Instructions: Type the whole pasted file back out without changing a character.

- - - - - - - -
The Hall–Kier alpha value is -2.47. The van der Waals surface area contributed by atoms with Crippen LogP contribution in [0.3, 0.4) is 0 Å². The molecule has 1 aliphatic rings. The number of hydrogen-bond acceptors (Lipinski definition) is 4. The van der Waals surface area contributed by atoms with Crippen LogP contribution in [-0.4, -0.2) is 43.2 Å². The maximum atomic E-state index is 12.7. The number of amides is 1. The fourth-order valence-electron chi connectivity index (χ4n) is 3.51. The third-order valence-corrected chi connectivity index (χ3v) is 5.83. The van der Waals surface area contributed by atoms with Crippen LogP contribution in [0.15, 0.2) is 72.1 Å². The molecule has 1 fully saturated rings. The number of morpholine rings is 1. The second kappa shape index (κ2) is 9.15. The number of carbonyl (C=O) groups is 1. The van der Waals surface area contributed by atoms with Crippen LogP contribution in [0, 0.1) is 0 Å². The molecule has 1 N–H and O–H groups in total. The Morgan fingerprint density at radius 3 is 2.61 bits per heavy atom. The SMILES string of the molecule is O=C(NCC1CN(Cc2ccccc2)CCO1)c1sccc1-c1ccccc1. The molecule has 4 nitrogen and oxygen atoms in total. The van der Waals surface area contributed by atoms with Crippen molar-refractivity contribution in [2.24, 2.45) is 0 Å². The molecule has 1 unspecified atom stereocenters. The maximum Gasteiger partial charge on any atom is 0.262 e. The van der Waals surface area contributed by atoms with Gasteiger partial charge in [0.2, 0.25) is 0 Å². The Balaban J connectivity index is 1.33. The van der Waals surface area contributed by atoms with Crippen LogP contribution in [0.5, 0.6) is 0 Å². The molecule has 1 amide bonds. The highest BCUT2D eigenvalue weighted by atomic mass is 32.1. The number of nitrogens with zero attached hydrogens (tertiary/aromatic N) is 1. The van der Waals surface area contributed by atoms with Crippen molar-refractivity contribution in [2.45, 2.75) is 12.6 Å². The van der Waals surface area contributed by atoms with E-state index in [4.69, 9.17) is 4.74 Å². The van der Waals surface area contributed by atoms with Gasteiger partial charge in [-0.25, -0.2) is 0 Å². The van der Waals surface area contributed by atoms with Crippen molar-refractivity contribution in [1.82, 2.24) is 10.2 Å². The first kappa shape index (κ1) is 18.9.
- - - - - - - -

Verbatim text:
The Hall–Kier alpha value is -2.47. The van der Waals surface area contributed by atoms with Crippen LogP contribution in [0.3, 0.4) is 0 Å². The molecule has 1 aliphatic rings. The number of hydrogen-bond acceptors (Lipinski definition) is 4. The van der Waals surface area contributed by atoms with Crippen LogP contribution in [-0.4, -0.2) is 43.2 Å². The maximum atomic E-state index is 12.7. The number of amides is 1. The fourth-order valence-electron chi connectivity index (χ4n) is 3.51. The third-order valence-corrected chi connectivity index (χ3v) is 5.83. The van der Waals surface area contributed by atoms with Crippen LogP contribution in [0.15, 0.2) is 72.1 Å². The molecule has 1 fully saturated rings. The number of morpholine rings is 1. The second kappa shape index (κ2) is 9.15. The number of carbonyl (C=O) groups is 1. The van der Waals surface area contributed by atoms with Crippen LogP contribution in [0, 0.1) is 0 Å². The molecule has 1 N–H and O–H groups in total. The Morgan fingerprint density at radius 3 is 2.61 bits per heavy atom. The SMILES string of the molecule is O=C(NCC1CN(Cc2ccccc2)CCO1)c1sccc1-c1ccccc1. The molecule has 4 nitrogen and oxygen atoms in total. The van der Waals surface area contributed by atoms with Crippen molar-refractivity contribution in [2.24, 2.45) is 0 Å². The molecule has 1 unspecified atom stereocenters. The maximum Gasteiger partial charge on any atom is 0.262 e. The van der Waals surface area contributed by atoms with Gasteiger partial charge in [0.2, 0.25) is 0 Å². The Balaban J connectivity index is 1.33. The van der Waals surface area contributed by atoms with Crippen LogP contribution in [0.5, 0.6) is 0 Å². The molecule has 1 amide bonds. The highest BCUT2D eigenvalue weighted by atomic mass is 32.1. The number of nitrogens with zero attached hydrogens (tertiary/aromatic N) is 1. The van der Waals surface area contributed by atoms with Crippen molar-refractivity contribution in [2.45, 2.75) is 12.6 Å². The van der Waals surface area contributed by atoms with E-state index in [4.69, 9.17) is 4.74 Å². The van der Waals surface area contributed by atoms with Gasteiger partial charge in [-0.25, -0.2) is 0 Å². The van der Waals surface area contributed by atoms with Crippen molar-refractivity contribution in [1.82, 2.24) is 10.2 Å². The first kappa shape index (κ1) is 18.9.